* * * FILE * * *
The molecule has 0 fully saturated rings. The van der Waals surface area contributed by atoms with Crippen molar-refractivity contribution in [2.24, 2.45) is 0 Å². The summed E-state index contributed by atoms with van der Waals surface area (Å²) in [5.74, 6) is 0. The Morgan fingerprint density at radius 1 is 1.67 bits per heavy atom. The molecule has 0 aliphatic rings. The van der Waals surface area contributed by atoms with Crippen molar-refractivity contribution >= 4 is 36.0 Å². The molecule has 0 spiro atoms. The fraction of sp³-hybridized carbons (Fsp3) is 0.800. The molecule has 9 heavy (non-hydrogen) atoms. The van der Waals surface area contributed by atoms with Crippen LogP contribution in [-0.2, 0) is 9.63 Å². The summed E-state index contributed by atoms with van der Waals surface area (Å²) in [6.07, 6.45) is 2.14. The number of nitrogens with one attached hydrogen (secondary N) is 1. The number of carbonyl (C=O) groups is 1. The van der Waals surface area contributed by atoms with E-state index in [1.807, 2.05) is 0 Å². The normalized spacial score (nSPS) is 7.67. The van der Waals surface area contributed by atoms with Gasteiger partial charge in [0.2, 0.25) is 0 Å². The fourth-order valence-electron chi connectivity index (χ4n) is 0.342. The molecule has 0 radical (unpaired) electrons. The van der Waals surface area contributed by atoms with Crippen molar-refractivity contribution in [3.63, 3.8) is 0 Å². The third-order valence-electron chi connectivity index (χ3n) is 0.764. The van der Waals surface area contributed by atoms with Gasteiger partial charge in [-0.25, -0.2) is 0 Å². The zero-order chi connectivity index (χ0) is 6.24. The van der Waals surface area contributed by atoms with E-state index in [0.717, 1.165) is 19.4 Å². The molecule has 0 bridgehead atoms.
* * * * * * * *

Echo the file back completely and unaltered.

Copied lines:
The molecule has 0 fully saturated rings. The van der Waals surface area contributed by atoms with Crippen molar-refractivity contribution in [2.24, 2.45) is 0 Å². The summed E-state index contributed by atoms with van der Waals surface area (Å²) in [5.74, 6) is 0. The Morgan fingerprint density at radius 1 is 1.67 bits per heavy atom. The molecule has 0 aliphatic rings. The van der Waals surface area contributed by atoms with Crippen molar-refractivity contribution >= 4 is 36.0 Å². The molecule has 0 spiro atoms. The fraction of sp³-hybridized carbons (Fsp3) is 0.800. The molecule has 9 heavy (non-hydrogen) atoms. The van der Waals surface area contributed by atoms with Crippen LogP contribution in [-0.2, 0) is 9.63 Å². The summed E-state index contributed by atoms with van der Waals surface area (Å²) in [6.07, 6.45) is 2.14. The number of nitrogens with one attached hydrogen (secondary N) is 1. The number of carbonyl (C=O) groups is 1. The van der Waals surface area contributed by atoms with E-state index in [1.807, 2.05) is 0 Å². The normalized spacial score (nSPS) is 7.67. The van der Waals surface area contributed by atoms with Gasteiger partial charge in [0.2, 0.25) is 0 Å². The fourth-order valence-electron chi connectivity index (χ4n) is 0.342. The molecule has 0 radical (unpaired) electrons. The van der Waals surface area contributed by atoms with Crippen molar-refractivity contribution in [3.63, 3.8) is 0 Å². The third-order valence-electron chi connectivity index (χ3n) is 0.764. The van der Waals surface area contributed by atoms with Gasteiger partial charge in [-0.25, -0.2) is 0 Å². The zero-order chi connectivity index (χ0) is 6.24. The van der Waals surface area contributed by atoms with E-state index in [0.717, 1.165) is 19.4 Å². The molecule has 0 bridgehead atoms.